Over three to five million years ago, volcanic activity in the depths of the Pacific Ocean along the equator gave birth to the majestic Galapagos Islands. What started as a group of hostile and isolated lands completely deprived of life is currently home to a plethora of exotic and unusual animals and plants, many of which are found nowhere else in the world. Given the close resemblance of the wildlife species of the Galapagos Archipelago with those of South and Central America, and the fact that the islands were never connected to the mainland, suggests that animals and plants must have been dispersed long distances, either by wind or sea, ultimately reaching the islands. This also explains why certain types of flora and fauna are present in these areas, while other groups are mostly absent.
Reptiles are the predominant species of land animals in the Galapagos. It is likely they arrived at the Galapagos on rafts of vegetation carried away by ocean currents. Possessing the ability to survive long periods without water, they were best suited to withstand the rough maritime journey, while other species such as large mammals and amphibians failed to endure such voyages. And, animals such as penguins and sea lions were able to get there by swimming. The dispersal of species to the Galapagos Islands also occurred by air, with sea birds dominating the skies as they were able to fly long distances while just a small handful of land birds made it to the islands, driven by wind currents.
The flora and fauna of the Galapagos went through a series of evolutionary processes that allowed the fittest of species to survive by findings ways to adapt to their environment and developing these traits over generations – a concept introduced by Darwin in his famous evolution theory — resulting in the staggering diversity of unique subspecies gracing the Galapagos islands. But it is the lack of predators in the Archipelago that gave wildlife on the islands its most characteristic trait: a fearlessness towards humans that allows visitors once-in-a-lifetime access to a special world, where humans blend into the wild seamlessly and in complete harmony.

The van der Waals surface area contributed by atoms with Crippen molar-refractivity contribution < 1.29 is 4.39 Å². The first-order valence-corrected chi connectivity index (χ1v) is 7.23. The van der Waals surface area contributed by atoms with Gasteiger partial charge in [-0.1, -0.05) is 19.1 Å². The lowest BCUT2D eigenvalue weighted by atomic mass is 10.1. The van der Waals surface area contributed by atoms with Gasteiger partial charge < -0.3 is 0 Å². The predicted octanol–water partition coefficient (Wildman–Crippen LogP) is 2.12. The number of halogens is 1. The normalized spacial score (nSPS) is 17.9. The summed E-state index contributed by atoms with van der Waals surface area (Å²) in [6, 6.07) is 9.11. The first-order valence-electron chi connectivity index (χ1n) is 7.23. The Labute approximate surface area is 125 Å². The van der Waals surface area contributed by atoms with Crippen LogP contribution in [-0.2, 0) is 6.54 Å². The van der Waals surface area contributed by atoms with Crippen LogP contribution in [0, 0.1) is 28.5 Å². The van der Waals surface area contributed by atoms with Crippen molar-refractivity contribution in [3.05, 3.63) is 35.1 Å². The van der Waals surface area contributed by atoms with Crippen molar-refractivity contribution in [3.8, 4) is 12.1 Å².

As you plan your next adventure to the Galapagos Islands, learn more about some of the most extraordinary wildlife you will likely have the chance to admire up close during your voyage aboard Aqua Mare:
Galapagos Giant Tortoises
The most popular and beloved of the Galapagos animal kingdom, the giant tortoises are the largest species of tortoise, weighing up to 500 pounds (227 kilograms). Their abundant presence throughout the islands gave the Archipelago its name, with Galápago being an old Spanish word for “tortoise”. They are thought to have arrived two to three million years ago from South America and at least 15 subspecies developed on the islands, with two main categories sharing several traits and behavior patterns. Tortoises with saddle-back shells have long necks that allow them to feed off cacti, while those with a domed shape live in highlands and can feed easily off the ground. Sadly, two species of giant tortoises have gone extinct in our lifetime, including the Pinta Island tortoise. The death of the last of its kind, a tortoise known as Lonesome George, in 2012 raised awareness on the importance of conservation in the Galapagos and the rest of the world.